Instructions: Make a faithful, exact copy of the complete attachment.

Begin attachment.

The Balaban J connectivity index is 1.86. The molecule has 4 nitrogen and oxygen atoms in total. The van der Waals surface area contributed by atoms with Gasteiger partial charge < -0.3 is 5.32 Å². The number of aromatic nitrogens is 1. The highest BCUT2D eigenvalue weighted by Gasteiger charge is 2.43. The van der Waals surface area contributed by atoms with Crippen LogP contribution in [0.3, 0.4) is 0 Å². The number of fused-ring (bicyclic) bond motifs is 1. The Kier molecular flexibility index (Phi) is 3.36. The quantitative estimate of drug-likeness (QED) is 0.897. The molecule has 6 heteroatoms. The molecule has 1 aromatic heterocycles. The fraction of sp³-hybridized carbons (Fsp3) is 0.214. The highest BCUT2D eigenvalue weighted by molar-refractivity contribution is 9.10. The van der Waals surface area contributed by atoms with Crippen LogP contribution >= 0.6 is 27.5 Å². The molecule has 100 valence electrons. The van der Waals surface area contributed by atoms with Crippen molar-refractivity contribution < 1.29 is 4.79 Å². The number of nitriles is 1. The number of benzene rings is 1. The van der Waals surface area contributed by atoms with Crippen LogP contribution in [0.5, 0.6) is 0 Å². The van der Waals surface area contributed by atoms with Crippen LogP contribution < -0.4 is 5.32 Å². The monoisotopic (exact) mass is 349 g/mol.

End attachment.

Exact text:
The Balaban J connectivity index is 1.86. The molecule has 4 nitrogen and oxygen atoms in total. The van der Waals surface area contributed by atoms with Gasteiger partial charge < -0.3 is 5.32 Å². The number of aromatic nitrogens is 1. The highest BCUT2D eigenvalue weighted by Gasteiger charge is 2.43. The van der Waals surface area contributed by atoms with Crippen LogP contribution in [0.3, 0.4) is 0 Å². The number of fused-ring (bicyclic) bond motifs is 1. The Kier molecular flexibility index (Phi) is 3.36. The quantitative estimate of drug-likeness (QED) is 0.897. The molecule has 6 heteroatoms. The molecule has 1 aromatic heterocycles. The fraction of sp³-hybridized carbons (Fsp3) is 0.214. The highest BCUT2D eigenvalue weighted by molar-refractivity contribution is 9.10. The van der Waals surface area contributed by atoms with Crippen LogP contribution >= 0.6 is 27.5 Å². The molecule has 100 valence electrons. The van der Waals surface area contributed by atoms with Crippen molar-refractivity contribution < 1.29 is 4.79 Å². The number of nitriles is 1. The number of benzene rings is 1. The van der Waals surface area contributed by atoms with Crippen LogP contribution in [0.5, 0.6) is 0 Å². The van der Waals surface area contributed by atoms with Crippen LogP contribution < -0.4 is 5.32 Å². The monoisotopic (exact) mass is 349 g/mol.